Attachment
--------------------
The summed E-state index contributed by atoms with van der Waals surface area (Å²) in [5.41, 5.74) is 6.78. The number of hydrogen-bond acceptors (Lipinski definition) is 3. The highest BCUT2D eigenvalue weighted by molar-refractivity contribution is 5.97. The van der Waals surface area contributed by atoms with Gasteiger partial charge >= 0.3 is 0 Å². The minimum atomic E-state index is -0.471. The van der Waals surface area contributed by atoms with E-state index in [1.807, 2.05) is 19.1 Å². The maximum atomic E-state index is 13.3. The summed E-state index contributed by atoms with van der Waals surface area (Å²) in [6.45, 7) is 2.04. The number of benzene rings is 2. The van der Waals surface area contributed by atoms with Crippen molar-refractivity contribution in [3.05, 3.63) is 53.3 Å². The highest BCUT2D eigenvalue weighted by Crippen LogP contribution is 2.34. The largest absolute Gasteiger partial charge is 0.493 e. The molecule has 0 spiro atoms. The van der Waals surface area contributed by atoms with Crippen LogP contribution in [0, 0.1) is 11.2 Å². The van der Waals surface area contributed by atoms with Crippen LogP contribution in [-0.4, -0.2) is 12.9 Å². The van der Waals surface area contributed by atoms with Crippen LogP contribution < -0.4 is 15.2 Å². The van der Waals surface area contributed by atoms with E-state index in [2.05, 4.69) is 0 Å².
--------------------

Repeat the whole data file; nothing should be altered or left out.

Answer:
The summed E-state index contributed by atoms with van der Waals surface area (Å²) in [5.41, 5.74) is 6.78. The number of hydrogen-bond acceptors (Lipinski definition) is 3. The highest BCUT2D eigenvalue weighted by molar-refractivity contribution is 5.97. The van der Waals surface area contributed by atoms with Gasteiger partial charge >= 0.3 is 0 Å². The minimum atomic E-state index is -0.471. The van der Waals surface area contributed by atoms with E-state index in [1.807, 2.05) is 19.1 Å². The maximum atomic E-state index is 13.3. The summed E-state index contributed by atoms with van der Waals surface area (Å²) in [6.45, 7) is 2.04. The number of benzene rings is 2. The van der Waals surface area contributed by atoms with Crippen molar-refractivity contribution in [3.05, 3.63) is 53.3 Å². The highest BCUT2D eigenvalue weighted by Crippen LogP contribution is 2.34. The largest absolute Gasteiger partial charge is 0.493 e. The molecule has 0 spiro atoms. The van der Waals surface area contributed by atoms with Crippen LogP contribution in [0, 0.1) is 11.2 Å². The van der Waals surface area contributed by atoms with Crippen LogP contribution in [-0.4, -0.2) is 12.9 Å². The van der Waals surface area contributed by atoms with Crippen LogP contribution < -0.4 is 15.2 Å². The van der Waals surface area contributed by atoms with E-state index in [2.05, 4.69) is 0 Å².